Mr Weeks' book was obtained free online from USC Berkeley, I believe, as a .pdf file. You can download it yourself. I dont recall the addy, but you can google it as I did.
     
    Last edited by a moderator: Jun 7, 2008
  6. patandchickens

    patandchickens Flock Mistress

    12,521
    103
    341
    Apr 20, 2007
    Ontario, Canada
    Quote:I entirely agree.

    However I'd like to point out that "if you follow the proper path" is pretty key, here -- there are any number of innocent and reasonable-sounding mistakes that can put a big dent in your success with chickens, such as building an unventilated coop, having too little space available, losing most of your free-range chickens to predators, letting half-grown chickens freeze to death on a cold night, or engaging in practices that court massive disease problems.

    I think most people DO in fact learn at least a fair bit of what they're doing from "those who've already done it".

    But the difficulty is sorting out those who've already done it WELL versus those who've already done it in a suboptimal or risky-but-they-got-lucky way. Lots of people can provide inspiring and convincing-sounding rationales for what they do. "Simple but correct" is generally only obvious in retrospect. So I think that a very high percentage of what you're calling "overcomplicating the matter" is just people trying to sort out good ideas from bad, with less than 100% complete success. What do you expect though [​IMG]

    Pat
     
  7. Davaroo

    Davaroo Poultry Crank

    5,518
    72
    308
    Feb 4, 2007
    Leesville, SC
    No doubt; you have to do the right things. You are dead right about that. Launching in without a clue is possibly the worst way to go at anything. Many, many things go around as "wisdom" that are patently a waste of time and/or money. Not knowing what is useful is a problem, for sure.

    Thats what I did, I jumped in with both feet. I found that it wasn't all that hard, really, if I just used common sense. Chickens are nearly self-regulating if you give them a chance. We tend to get in their business in every sort of way and/or try to mold them to our own manners.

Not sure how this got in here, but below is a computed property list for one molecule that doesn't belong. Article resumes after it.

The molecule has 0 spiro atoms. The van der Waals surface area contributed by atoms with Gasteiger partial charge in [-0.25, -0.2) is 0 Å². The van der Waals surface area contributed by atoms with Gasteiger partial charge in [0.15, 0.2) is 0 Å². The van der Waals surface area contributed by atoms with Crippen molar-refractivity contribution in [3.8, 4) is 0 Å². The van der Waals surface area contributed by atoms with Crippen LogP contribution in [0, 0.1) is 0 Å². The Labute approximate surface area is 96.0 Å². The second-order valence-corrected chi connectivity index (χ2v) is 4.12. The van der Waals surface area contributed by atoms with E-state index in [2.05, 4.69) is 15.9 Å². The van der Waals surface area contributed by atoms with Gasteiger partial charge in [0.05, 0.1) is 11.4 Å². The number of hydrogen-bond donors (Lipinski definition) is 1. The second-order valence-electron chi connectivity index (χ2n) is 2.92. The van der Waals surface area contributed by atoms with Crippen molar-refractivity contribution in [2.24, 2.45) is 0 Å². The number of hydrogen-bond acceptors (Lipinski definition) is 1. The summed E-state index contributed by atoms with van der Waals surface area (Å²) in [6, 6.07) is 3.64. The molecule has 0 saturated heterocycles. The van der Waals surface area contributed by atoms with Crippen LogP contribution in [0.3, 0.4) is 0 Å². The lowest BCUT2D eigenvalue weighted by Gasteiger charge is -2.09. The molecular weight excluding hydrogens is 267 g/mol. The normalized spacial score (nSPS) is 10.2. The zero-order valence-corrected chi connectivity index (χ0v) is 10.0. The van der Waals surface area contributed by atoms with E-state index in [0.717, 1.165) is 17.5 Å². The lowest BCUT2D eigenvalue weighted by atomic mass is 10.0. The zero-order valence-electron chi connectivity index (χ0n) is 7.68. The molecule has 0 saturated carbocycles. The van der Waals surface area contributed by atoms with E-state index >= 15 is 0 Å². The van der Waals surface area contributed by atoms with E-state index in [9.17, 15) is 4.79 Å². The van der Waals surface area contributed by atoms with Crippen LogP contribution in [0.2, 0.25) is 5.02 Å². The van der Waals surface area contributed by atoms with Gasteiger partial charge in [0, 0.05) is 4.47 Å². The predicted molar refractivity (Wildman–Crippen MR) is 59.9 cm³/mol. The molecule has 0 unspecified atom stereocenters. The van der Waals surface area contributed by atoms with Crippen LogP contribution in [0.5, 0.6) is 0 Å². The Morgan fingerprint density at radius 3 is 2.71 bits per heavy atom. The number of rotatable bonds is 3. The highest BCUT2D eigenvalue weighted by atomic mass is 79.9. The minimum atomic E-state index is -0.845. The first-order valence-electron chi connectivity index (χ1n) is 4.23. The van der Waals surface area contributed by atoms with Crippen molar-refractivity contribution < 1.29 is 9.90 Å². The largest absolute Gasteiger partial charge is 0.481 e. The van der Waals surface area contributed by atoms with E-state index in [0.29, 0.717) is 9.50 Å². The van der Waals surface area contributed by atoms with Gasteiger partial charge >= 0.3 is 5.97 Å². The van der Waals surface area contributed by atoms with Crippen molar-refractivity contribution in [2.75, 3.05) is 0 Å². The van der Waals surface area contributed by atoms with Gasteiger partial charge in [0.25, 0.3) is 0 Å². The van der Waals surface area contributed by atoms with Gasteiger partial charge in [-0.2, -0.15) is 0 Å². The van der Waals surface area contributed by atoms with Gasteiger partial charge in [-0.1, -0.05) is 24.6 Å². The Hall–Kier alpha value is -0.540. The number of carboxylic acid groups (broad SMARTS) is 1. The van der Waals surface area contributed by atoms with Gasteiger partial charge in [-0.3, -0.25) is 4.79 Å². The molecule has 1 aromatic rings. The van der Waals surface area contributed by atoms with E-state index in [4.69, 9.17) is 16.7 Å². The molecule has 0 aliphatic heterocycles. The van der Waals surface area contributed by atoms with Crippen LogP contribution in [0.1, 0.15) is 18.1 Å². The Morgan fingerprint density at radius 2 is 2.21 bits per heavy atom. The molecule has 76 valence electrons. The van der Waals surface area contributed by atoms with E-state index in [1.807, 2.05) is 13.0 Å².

We might get better service from them by giving them the space they need, providing for their very basic needs and leaving them alone for the most part.

    It took me a while to figure that out - if I made a mistake, little was harmed. Oh, there were a few things I wish Id've known beforehand, that's for sure. I didn't know about BYC, or any of these "old school" sources back then. I really did go it alone at first.
    Yet, focusing on the basics, "The Five Rules of Chickens" as it were, took care of the lions share of the chicken raising I had to do. That is the greatest lesson I took away from those beginning times.

    That's why I resurrect things like Mr. Weeks book today. Or the work of M.G. Kains, Harold Botsford or the many Golden Age poultry men. These guys had it down to simple before we ever came along. Their works are not only full of lessons learned which we can benefit from, but they're free (or low cost) and readily available. Knowing that it's all been done before, done well in the bargain and available is a real boon.
    All that's needed is a little research. That's a small price to pay in my esteem and why I am such an advocate of the "old ways."

    "The problem with experience as a teacher is you get the test - before you've had the lesson."
     
    Last edited by a moderator: Jun 7, 2008
  8. skeeter9

    skeeter9 Chillin' With My Peeps

    That's interesting stuff, Elderoo!!! Now that my curiosity is piqued, I'll have to check out that book!!

    Lori
     
  9. SusanJoM

    SusanJoM Chillin' With My Peeps

    Hey, David, where did you find the book?

    My library (Sonoma County, CA -- only an hour and a half drive from Weeks' stomping grounds in Palo Alto) doesn't seem to have it, and a Google search didn't turn up much, either.

    Susan
     

BackYard Chickens is proudly sponsored by